Research Papers

Thermal Stresses Due to Laser Welding in Bridge-Wire Initiators

[+] Author and Article Information
Michael R. Maughan1

Department of Mechanical Engineering, University of Idaho, Moscow, ID 83844mmaughan@vandals.uidaho.edu

Robert R. Stephens, Donald M. Blackketter, Karl K. Rink

Department of Mechanical Engineering, University of Idaho, Moscow, ID 83844


Corresponding author.

J. Electron. Packag 131(1), 011009 (Feb 13, 2009) (8 pages) doi:10.1115/1.3068318 History: Received July 30, 2007; Revised August 10, 2008; Published February 13, 2009

In ongoing research at the University of Idaho, potential failure mechanisms of airbag initiators are being investigated. Cracking of the cylindrical glass-to-metal seal (GTMS) present in these devices has been observed. These cracks could be a path for moist gas to diffuse into the initiator, potentially leading to bridge-wire degradation and late-fire or no-fire initiator failure. Previous research has shown that cracking may be caused by thermal stresses induced by the GTMS formation process. The goal of this research was to determine if welding of the output-can onto the initiator header could produce stresses in the glass great enough to cause cracking. A finite element analysis solution was chosen to model the transient heat transfer and temperature distribution in the initiator assembly during the welding process. The thermal stresses were calculated with a mechanical analysis once the temperature distribution was determined. Compressive stresses induced by pressing the header assembly into the output-can as part of the manufacturing process were also investigated with a closed-form mechanics of materials solution. The welding thermal stress model initially predicted radial stresses greater than the tangential stresses. This conflicts with observed radial cracks, which would be induced by tangential stresses. Subsequent investigations with an interface region stiffness model showed that when the stiffness of the bond at the pin-glass and glass-header interfaces is decreased, the maximum radial stress is greatly reduced and that the maximum tangential stress stays relatively constant. These predicted stresses were still in excess of the range of glass strengths reported in literature. However, superposition of the compressive stresses due to the press-fit and residual stresses created when the GTMS is formed with these thermal stresses results in the total radial and tangential stresses being on the same order as the reported strengths. It was determined that when initiators are overheated during welding, radial stresses due to thermal expansion cause the bond to fail and separation to occur over a portion of the pin-glass interface. Tangential stresses developed for the same reason are sufficient enough to cause radial cracking, where the bond is still intact.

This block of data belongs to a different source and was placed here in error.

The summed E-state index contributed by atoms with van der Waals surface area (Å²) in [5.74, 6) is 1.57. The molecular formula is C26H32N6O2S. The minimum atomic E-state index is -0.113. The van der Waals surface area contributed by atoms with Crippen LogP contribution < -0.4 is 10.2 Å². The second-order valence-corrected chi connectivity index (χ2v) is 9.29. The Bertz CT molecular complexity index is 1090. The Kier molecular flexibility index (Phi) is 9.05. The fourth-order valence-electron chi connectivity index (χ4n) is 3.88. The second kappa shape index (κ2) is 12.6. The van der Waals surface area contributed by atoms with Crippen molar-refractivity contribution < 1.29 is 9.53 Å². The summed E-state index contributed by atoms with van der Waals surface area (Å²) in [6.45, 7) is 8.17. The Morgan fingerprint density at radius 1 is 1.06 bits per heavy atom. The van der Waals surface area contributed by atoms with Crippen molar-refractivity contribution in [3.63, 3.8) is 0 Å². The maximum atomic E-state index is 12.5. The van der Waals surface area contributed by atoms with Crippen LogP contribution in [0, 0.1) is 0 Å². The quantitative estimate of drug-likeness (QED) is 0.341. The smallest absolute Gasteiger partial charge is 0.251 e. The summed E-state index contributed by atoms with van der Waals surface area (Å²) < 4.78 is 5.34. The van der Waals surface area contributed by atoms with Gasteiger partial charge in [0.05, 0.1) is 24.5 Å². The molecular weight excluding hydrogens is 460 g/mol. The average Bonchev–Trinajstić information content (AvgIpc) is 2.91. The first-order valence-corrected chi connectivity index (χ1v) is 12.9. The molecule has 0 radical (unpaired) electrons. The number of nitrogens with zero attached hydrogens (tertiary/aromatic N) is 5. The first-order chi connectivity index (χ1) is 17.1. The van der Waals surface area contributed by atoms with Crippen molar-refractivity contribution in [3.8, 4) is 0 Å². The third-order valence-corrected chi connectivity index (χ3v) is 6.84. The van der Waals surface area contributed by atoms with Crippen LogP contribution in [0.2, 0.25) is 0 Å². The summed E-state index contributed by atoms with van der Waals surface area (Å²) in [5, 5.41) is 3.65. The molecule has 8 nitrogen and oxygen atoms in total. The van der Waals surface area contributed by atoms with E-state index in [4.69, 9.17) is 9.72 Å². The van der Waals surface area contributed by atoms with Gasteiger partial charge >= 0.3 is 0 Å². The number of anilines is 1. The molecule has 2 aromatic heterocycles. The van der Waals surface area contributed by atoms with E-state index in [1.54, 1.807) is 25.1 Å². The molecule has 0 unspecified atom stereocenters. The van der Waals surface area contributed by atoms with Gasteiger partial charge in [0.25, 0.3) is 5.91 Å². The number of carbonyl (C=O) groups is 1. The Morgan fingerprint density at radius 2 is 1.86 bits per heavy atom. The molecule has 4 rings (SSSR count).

Copyright © 2009 by American Society of Mechanical Engineers
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Figure 3

Mesh used to analyze the initiator with close-up of refined mesh applied to glass and center pin

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Figure 4

Coarse mesh 0.44 s into the thermal analysis

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Figure 5

The glass at t=1.19 s, 0.16 s after the weld was completed (highest temperature in the glass)

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Figure 6

Radial and tangential stress contours within the initiator at sections corresponding to the maximum stress locations

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Figure 7

Maximum radial and tangential stresses in the glass versus laser power input to the initiator

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Figure 8

Stresses induced in the initiator due to pressing the output-can onto the header

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Figure 9

Exploded view of the initiator showing the interface regions

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Figure 10

Variation in radial and tangential stresses with bond stiffness

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Figure 11

Residual stresses developed from the formation of the GTMS from Ref. (2)

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Figure 1

A schematic representation and dimensions of typical bridge-wire initiators (dimensions in millimeters)

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Figure 2

Temperature dependent modulus used to model glass




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